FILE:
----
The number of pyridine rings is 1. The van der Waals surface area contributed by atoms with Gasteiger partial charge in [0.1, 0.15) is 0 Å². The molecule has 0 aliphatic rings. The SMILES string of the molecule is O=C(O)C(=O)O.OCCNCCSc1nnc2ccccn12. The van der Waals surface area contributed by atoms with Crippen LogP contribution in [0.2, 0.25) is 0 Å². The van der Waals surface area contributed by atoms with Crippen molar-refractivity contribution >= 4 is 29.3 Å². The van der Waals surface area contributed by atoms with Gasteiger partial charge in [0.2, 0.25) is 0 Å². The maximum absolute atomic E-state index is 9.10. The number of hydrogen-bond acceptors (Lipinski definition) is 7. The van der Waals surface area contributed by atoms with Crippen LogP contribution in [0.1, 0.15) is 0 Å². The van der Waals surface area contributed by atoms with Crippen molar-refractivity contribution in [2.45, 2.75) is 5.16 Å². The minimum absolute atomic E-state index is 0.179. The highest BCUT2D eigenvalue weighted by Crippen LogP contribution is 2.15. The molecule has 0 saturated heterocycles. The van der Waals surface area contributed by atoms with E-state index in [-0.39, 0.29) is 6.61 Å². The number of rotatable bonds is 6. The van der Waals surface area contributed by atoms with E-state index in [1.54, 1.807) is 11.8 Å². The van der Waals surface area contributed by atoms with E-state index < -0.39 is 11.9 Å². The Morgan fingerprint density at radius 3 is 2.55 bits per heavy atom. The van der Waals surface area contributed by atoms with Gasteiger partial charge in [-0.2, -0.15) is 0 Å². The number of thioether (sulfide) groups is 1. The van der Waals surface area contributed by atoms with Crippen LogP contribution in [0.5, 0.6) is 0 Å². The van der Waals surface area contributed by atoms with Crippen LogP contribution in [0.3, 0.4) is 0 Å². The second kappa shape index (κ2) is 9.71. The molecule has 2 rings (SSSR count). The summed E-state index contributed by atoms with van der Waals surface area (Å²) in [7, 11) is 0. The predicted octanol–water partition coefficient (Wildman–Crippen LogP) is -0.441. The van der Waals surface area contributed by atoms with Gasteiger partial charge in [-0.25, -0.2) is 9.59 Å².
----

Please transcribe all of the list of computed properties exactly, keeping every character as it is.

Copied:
The number of pyridine rings is 1. The van der Waals surface area contributed by atoms with Gasteiger partial charge in [0.1, 0.15) is 0 Å². The molecule has 0 aliphatic rings. The SMILES string of the molecule is O=C(O)C(=O)O.OCCNCCSc1nnc2ccccn12. The van der Waals surface area contributed by atoms with Crippen LogP contribution in [0.2, 0.25) is 0 Å². The van der Waals surface area contributed by atoms with Crippen molar-refractivity contribution >= 4 is 29.3 Å². The van der Waals surface area contributed by atoms with Gasteiger partial charge in [0.2, 0.25) is 0 Å². The maximum absolute atomic E-state index is 9.10. The number of hydrogen-bond acceptors (Lipinski definition) is 7. The van der Waals surface area contributed by atoms with Crippen LogP contribution in [0.1, 0.15) is 0 Å². The van der Waals surface area contributed by atoms with Crippen molar-refractivity contribution in [2.45, 2.75) is 5.16 Å². The minimum absolute atomic E-state index is 0.179. The highest BCUT2D eigenvalue weighted by Crippen LogP contribution is 2.15. The molecule has 0 saturated heterocycles. The van der Waals surface area contributed by atoms with E-state index in [-0.39, 0.29) is 6.61 Å². The number of rotatable bonds is 6. The van der Waals surface area contributed by atoms with E-state index in [1.54, 1.807) is 11.8 Å². The van der Waals surface area contributed by atoms with E-state index < -0.39 is 11.9 Å². The Morgan fingerprint density at radius 3 is 2.55 bits per heavy atom. The van der Waals surface area contributed by atoms with Gasteiger partial charge in [-0.2, -0.15) is 0 Å². The number of thioether (sulfide) groups is 1. The van der Waals surface area contributed by atoms with Crippen LogP contribution in [0.5, 0.6) is 0 Å². The van der Waals surface area contributed by atoms with Crippen LogP contribution in [0.3, 0.4) is 0 Å². The second kappa shape index (κ2) is 9.71. The molecule has 2 rings (SSSR count). The summed E-state index contributed by atoms with van der Waals surface area (Å²) in [7, 11) is 0. The predicted octanol–water partition coefficient (Wildman–Crippen LogP) is -0.441. The van der Waals surface area contributed by atoms with Gasteiger partial charge in [-0.25, -0.2) is 9.59 Å².